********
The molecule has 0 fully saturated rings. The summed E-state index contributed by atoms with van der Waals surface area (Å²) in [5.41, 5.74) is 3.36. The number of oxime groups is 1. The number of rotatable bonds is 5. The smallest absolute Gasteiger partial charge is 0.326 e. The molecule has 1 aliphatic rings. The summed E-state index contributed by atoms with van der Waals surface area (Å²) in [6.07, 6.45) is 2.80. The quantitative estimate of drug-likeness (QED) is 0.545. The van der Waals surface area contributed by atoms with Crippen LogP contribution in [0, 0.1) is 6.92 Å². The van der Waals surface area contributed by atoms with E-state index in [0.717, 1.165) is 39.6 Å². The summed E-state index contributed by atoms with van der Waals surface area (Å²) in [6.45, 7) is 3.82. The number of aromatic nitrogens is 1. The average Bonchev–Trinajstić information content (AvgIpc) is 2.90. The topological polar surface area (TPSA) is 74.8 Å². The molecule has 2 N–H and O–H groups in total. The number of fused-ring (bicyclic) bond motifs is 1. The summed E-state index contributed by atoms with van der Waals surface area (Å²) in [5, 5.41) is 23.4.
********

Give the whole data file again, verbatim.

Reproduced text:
The molecule has 0 fully saturated rings. The summed E-state index contributed by atoms with van der Waals surface area (Å²) in [5.41, 5.74) is 3.36. The number of oxime groups is 1. The number of rotatable bonds is 5. The smallest absolute Gasteiger partial charge is 0.326 e. The molecule has 1 aliphatic rings. The summed E-state index contributed by atoms with van der Waals surface area (Å²) in [6.07, 6.45) is 2.80. The quantitative estimate of drug-likeness (QED) is 0.545. The van der Waals surface area contributed by atoms with Crippen LogP contribution in [0, 0.1) is 6.92 Å². The van der Waals surface area contributed by atoms with E-state index in [0.717, 1.165) is 39.6 Å². The summed E-state index contributed by atoms with van der Waals surface area (Å²) in [6.45, 7) is 3.82. The number of aromatic nitrogens is 1. The average Bonchev–Trinajstić information content (AvgIpc) is 2.90. The topological polar surface area (TPSA) is 74.8 Å². The molecule has 2 N–H and O–H groups in total. The number of fused-ring (bicyclic) bond motifs is 1. The summed E-state index contributed by atoms with van der Waals surface area (Å²) in [5, 5.41) is 23.4.